It hardly fits the genteel image typically associated with the company, but Bentley’s success in the U.S. is directly attributable to the hip-hop generation’s affection for the Arnage. If rappers like P. Diddy and Jay-Z hadn’t associated that luxury liner with Cristal, Hennessy, and big-time ballin’, who knows whether Bentley would have made the leap from half-dead brand to ultra-luxury car of choice during the past decade.
Unlike the Continental models, which broadened the brand’s appeal and share much of their underpinnings with VW products, the Arnage was developed when BMW was the engine supplier for both Rolls-Royce and Bentley. Introduced in 1998 with a BMW engine—later replaced by Bentley’s own “6¾-liter” twin-turbocharged V-8 when VW acquired the brand—the Arnage was as long in the tooth as the woolly mammoth by the time the 2009 Final Edition was announced. We hear that the VW beancounters wanted Bentley to modify an existing VW Group platform for the Arnage replacement but that Bentley management held out for a unique architecture that plundered the corporate parts bin only where it made sense.
Limited Amount of VW Group Bits
The control-arm front suspension of the new Mulsanne, for instance, is shared with the Audi A8, and the control-arm rear layout comes from the Audi A6 Avant. The HVAC system is an A8 unit, and there is shared electrical architecture with other VW cars, but otherwise, the Mulsanne is all Bentley, designed and built at the company’s spiritual home of Crewe in northern England. The body is manufactured at Crewe, unlike those for the Continental range, which are made in Germany and shipped to England for final assembly. The Mulsanne is a bigger car than the regular-length Arnage, with a 128.6-inch wheelbase and overall length of 219.5 inches, increases of about six and seven inches, respectively. Despite this and a lot more standard equipment, the Mulsanne is 66 pounds lighter than the Arnage, Bentley claims, thanks to the use of aluminum for the car’s doors, hood, and front fenders, as well as composites for the trunk. However, at 5700 or so pounds, the Mulsanne won’t be winning any medals from tree huggers.
Bentley decided to retain the twin-turbo 6.8-liter pushrod V-8 engine that traces its lineage back to 1959. However, it was comprehensively reengineered to meet modern emissions standards and for better fuel economy, which Bentley claims is improved by 15 percent. The block is all-new, even though it retains the same bore centers as the old one. Indeed, the engine has the same 104.2-mm bore and 99.1-mm stroke of the Arnage’s engine, but all the internal parts and the cylinder heads are new. This engine also has cam phasing and cylinder deactivation for the first time. At relatively low engine speeds on part throttle, in fourth gear and above, the V-8 becomes a V-4 by cutting the spark and fuel as well as closing both valves on four cylinders. The engine produces 505 hp at 4200 rpm, up 6 hp on the Arnage T’s version of the engine, and 752 lb-ft of torque at 1750 rpm. This is an increase of 14 lb-ft over the Arnage T mill but delivered 1450 revs earlier. (The version of the V-8 used in the low-production Brooklands is still king, as it makes 530 hp and 774 lb-ft of torque.)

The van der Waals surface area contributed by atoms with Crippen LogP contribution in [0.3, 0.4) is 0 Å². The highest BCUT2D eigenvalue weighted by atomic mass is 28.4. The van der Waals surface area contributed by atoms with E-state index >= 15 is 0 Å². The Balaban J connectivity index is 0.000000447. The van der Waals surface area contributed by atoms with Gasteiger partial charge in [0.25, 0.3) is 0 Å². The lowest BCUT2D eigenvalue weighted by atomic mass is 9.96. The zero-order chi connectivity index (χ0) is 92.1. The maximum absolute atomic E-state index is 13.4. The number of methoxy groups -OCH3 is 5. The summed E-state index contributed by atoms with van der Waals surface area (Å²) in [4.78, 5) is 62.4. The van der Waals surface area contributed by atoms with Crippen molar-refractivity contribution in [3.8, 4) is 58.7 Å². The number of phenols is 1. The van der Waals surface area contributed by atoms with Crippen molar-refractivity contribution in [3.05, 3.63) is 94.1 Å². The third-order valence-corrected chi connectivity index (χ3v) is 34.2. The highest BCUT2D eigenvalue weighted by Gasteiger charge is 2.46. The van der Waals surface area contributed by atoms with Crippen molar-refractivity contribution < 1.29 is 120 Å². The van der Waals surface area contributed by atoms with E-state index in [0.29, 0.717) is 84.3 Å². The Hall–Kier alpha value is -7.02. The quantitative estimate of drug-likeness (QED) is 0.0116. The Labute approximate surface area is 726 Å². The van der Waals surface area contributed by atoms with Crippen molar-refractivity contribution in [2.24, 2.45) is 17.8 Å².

The torque is taken to the rear wheels via a ZF eight-speed automatic transmission, another feature that contributes to the improved gas mileage. There are sport and normal modes, as well as paddles for manual shifting. Bentley uses electronically controlled air springs all around in combination with anti-roll bars, and the suspension is continuously variable. If the computers don’t keep it in the driver’s sweet spot, there are four selectable suspension modes: comfort, which is tuned for a cushy ride and lighter steering efforts; “B,” which is the Bentley engineers’ favored calibration; sport, which has firmer steering and damping; and custom, which allows the driver to mix and match suspension and steering settings. The brake discs are monstrous cast-iron-and-aluminum pieces, 15.7 inches in diameter at the front and 14.6 inches out back. The Mulsanne rides on 20-inch wheels as standard, with 21-inchers on the options list.
More Stylish in Person
All of this is wrapped in brand-new sheetmetal that looks better in the flesh than it does in photographs. The lines are formal and a little bit old-fashioned, inspired by cars such as the 1930 8-Litre sedan that Bentley had at the launch. The car is very regal and has presence, but we really don’t like the googly eyed headlamps that spoil the front end.